• Humiliation, guilt, self-blame
• Withdrawal, isolation
• Hopelessness, constricted problem solving
• Negative self-talk, low self-esteem
• Belief of being a burden to others
• Not fitting in
• Psychic anxiety, agitation, or panic*
• Onset of or increase in alcohol abuse*
• Putting affairs in order
*Time sensitive: recent onset within the past 2 to 4 weeks

Risk factors


• History of mental illness, particularly, bipolar disorder, borderline personality disorder, schizophrenia, major depressive disorder, and posttraumatic stress disorder
• Unrealistic, perfectionistic strivings; never satisfied
• Family history of suicide
• History of family dysfunction, instability
• History of childhood abuse, bullying, family violence
• Loss of parent in childhood
• History of self-harming behavior or prior suicide attempts, especially near-fatal attempts (these persons are four times as likely to commit suicide)
• Alcohol dependence/substance abuse
• Interpersonal violence, often a cofactor with substance abuse (leads to isolation)
• High risk taking, tendency to be impulsive and/or aggressive
• Organic brain disorders, psychosis
• Chronic pain, disability, poor physical health
• Lack of social support; social isolation; alienation, betrayal
• Being gay, lesbian, or transgender
• Intolerance for emotional pain, and lack of self-soothing strategies

Risk factors

Social and demographic:

• Male 3:1 female
• White, Native American
• Age: 18 to 29 more frequent attempts; 45 to 54 highest rate of suicide
• Protestant rate higher than for Catholics and Jews
• Divorced or single
• Rural residence
• Low income/education
• Cigarette smoking, which is higher among those with mental disorders

Preventive or protective factors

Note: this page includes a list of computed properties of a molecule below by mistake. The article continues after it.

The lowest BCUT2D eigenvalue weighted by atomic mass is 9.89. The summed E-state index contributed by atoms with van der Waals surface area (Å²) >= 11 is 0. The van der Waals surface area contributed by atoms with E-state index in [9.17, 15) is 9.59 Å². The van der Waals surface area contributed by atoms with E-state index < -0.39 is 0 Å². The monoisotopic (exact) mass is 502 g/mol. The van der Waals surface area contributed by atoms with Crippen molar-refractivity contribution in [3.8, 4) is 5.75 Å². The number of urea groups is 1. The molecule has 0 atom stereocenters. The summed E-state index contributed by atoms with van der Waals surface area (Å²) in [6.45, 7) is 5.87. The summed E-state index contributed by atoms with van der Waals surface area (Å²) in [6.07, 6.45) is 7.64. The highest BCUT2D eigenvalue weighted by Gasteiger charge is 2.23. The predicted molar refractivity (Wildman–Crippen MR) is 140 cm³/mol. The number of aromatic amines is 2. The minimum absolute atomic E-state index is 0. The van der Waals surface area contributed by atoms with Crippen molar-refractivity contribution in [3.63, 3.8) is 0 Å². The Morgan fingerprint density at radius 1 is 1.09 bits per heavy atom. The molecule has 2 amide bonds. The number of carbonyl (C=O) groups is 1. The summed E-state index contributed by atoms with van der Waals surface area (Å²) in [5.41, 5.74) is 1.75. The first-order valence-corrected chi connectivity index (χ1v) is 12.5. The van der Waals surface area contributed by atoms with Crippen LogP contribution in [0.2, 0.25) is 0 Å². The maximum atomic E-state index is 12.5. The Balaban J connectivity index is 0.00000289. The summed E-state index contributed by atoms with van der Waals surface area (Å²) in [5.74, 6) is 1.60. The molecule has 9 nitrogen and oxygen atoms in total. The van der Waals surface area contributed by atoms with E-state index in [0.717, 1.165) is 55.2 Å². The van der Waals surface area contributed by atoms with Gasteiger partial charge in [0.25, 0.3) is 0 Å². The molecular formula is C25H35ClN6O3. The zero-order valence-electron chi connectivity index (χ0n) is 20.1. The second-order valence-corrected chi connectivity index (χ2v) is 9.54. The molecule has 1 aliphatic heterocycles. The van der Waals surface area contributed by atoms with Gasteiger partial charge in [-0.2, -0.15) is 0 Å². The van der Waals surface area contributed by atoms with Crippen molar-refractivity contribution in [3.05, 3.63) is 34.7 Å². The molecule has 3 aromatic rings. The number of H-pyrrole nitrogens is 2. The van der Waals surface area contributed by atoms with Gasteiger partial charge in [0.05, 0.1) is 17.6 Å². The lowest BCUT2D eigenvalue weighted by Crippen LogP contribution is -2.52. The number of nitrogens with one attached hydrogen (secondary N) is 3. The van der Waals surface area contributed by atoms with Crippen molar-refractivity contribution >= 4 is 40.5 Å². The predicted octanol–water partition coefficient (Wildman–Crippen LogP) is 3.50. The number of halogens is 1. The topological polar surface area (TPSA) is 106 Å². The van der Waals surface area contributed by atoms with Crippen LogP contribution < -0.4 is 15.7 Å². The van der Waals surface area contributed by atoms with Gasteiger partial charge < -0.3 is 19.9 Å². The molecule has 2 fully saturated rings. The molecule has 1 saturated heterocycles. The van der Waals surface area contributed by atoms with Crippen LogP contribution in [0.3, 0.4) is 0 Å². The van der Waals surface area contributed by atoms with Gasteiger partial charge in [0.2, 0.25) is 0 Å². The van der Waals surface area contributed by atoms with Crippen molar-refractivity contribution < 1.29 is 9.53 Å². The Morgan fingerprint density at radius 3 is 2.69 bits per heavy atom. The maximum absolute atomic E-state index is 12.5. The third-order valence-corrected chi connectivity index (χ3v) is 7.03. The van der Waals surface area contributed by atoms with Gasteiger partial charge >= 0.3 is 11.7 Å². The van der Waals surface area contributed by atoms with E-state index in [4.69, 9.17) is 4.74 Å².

• Reasons for living, perceived meaning in life, adaptive beliefs
• Social support and feeling connected that may include religious affiliation
• Being married, and for women, being pregnant, having children
• Restricted access to firearms
• Moral objection to suicide
• Engaged in treatment or having access to mental or physical health care
• Resilience, coping skills
• Fear of social disapproval
• Cognitive flexibility
• Restricted access to firearms

When to refer

Follow positive answers to questions about suicidal thoughts with additional questions to help determine the need for a more extensive evaluation by a mental health provider. Sample questions are:

  • Have you had thoughts about a way or plan to kill yourself?
  • Do you have the means? Do you have access to guns?
  • Have you shared your thoughts, ideas with anyone?
  • Do you have someone with whom you can talk about your thoughts?
  • Have you practiced or mentally rehearsed your plan?
  • What keeps you from carrying out your plan?

If you are unsure whether a referral is necessary, it’s best to err on the side of caution.

Nurses can make a difference

Nurses play an important role in suicide prevention. Keep the following tips in mind:

  • Take all threats or suicide attempts seriously and convey concern.
  • Emphasize a relationship alliance; developing rapport for the patient increases willingness to talk about suicide.
  •  Look for warning signs and discuss them with the patient.